Page 1 of 28 12311 ... LastLast
Results 1 to 10 of 279

Thread: Darkroom vs Scanning

  1. #1

    Join Date
    Nov 2022
    Posts
    200

    Darkroom vs Scanning

    Hey guys just getting back into 4X5 Shooting. What is your workflow ? do you scan and print inkjet ? or do you print in a darkroom ?. Can you achieve a darkroom looking print from Lightroom and good inkjet printer with good paper ?. I do love printing in the darkroom, but having to travel back and forth to the darkroom, (15 miles each way) the cost of renting the time at the darkroom, having to make contact sheets just to see your negatives. Can you get the same results at home in lightroom and lets say a Canon Pro 1000 printer and good paper. I know the out of pocket cost is higher for inkjet printer and scanner vs just needing some good darkroom paper, but in the long run lighroom and inkjet and scanner have to win for cost and time.

    Looking for someone who has done both and seen the side by side look. I guy i respect very much with many years of photo and printing darkroom and inkjet told me he can get better looking BW prints at home on lightroom and Canon Pro 1000, whats your opinion ?

  2. #2

    Join Date
    Aug 2013
    Location
    Chicago
    Posts
    1,850

    Re: Darkroom vs Scanning

    All other questions aside, a few years ago I saw an exhibition at the Art Institute of Chicago of a photographer who made large prints (20x24 or larger?) using both inkjet and traditional methods. His photos were of similar subject matter, and I could not tell a bit of difference between digital and non. So regardless of what the people who can't do it are going to say, I say that it's possible to make a darkroom-looking print digitally.

    For myself, I actually prefer digital. I can do much more, easier, than I could in the darkroom, the results are repeatable, and the prints satisfy me.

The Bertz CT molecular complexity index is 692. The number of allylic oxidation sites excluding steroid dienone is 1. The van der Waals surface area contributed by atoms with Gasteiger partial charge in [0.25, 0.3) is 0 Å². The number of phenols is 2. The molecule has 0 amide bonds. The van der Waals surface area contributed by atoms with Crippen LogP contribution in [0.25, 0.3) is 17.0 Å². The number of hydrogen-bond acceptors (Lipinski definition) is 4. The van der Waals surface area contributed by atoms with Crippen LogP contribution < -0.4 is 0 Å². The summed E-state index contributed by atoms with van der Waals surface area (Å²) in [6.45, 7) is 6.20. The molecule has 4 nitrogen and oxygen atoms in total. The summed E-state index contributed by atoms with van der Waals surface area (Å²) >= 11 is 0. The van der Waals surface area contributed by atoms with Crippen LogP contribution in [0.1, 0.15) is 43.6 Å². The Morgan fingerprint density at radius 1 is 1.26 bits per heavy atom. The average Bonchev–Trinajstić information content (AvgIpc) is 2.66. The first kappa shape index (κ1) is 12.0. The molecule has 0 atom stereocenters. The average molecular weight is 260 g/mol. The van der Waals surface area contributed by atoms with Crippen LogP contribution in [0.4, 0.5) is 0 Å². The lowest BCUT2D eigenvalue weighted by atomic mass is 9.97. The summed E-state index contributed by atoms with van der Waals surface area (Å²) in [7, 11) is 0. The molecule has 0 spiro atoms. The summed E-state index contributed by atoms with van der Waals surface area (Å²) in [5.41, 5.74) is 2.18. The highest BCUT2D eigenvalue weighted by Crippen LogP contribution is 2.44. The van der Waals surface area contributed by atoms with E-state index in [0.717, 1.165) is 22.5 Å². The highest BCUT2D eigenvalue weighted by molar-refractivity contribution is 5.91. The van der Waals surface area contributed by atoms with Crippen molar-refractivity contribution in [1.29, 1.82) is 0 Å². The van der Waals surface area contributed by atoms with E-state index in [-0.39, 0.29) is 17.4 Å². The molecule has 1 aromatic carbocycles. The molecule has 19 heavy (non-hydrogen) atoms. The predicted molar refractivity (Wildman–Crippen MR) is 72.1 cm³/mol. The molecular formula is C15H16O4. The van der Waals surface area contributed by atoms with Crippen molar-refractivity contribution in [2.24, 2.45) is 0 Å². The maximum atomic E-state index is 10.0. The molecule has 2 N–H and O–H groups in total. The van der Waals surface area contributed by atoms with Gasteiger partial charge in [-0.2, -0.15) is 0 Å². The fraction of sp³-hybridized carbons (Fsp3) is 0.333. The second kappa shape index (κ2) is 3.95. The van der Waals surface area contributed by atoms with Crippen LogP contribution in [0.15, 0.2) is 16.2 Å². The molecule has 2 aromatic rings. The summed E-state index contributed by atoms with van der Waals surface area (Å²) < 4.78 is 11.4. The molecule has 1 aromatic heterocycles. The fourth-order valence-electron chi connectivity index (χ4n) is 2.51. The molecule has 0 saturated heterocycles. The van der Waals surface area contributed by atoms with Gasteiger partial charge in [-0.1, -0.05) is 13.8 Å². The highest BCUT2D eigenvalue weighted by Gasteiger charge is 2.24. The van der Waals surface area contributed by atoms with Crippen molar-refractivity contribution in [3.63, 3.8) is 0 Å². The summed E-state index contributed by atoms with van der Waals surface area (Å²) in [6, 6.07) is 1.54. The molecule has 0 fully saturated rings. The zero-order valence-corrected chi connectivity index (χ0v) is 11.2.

Thanks, but I'd rather just watch:
    Large format: http://flickr.com/michaeldarnton
    Mostly 35mm: http://flickr.com/mdarnton
    You want digital, color, etc?: http://www.flickr.com/photos/stradofear

  3. #3

    Join Date
    Mar 2020
    Location
    San Antonio, Texas
    Posts
    151

    Re: Darkroom vs Scanning

    Shoot film (4x5, 617 and 8x10) -> Develop -> Scan using a Creo Sitex scanner at very high resolution -> clean up in PhotoShop, make minor edits -> Produce a digital negative -> Contact print in the darkroom or print on an Epson P900. I resisted this for years but have found it to allow me the greatest flexibility and long-term process stability as I also archive the negative. I'm using it for prints up to (almost) 16" x 20". I get repeatable prints and enjoy the process more without the variabilities in dodging and burning especially in fine detail areas. I still contact print 8x10 negatives at times and yes, it took me a long time to give up 100% darkroom work!

  4. #4

    Join Date
    Oct 2015
    Posts
    1,394

    Re: Darkroom vs Scanning

    I do both and IMO the choice doesn't come down to "what's better." I love a finely crafted B&W analog print...with good fiber-based paper and decent skills, you can create a print that simply glows. I have seen from other photographers' prints and, occasionally, I'm able to produce this in my own work. All I can say (and it sounds a bit trite) is that light seems to emanate from the paper! It's a truly beautiful thing when you see it.

    On the other hand, I shoot quite a lot of 8x10 film and, though I do contact print these negatives in the darkroom, if I want to enlarge one, I have to scan and print via the desktop. Again, a skilled worker with good digital editing skills, good baryta-based paper, and a decent printer can produce a very nice B&W (or color) print. That's actually another point (for me) ...I only do color (not that I do that much of it) on the desktop. I tried analog color printing many years ago and I made a few decent prints, but I never really mastered it.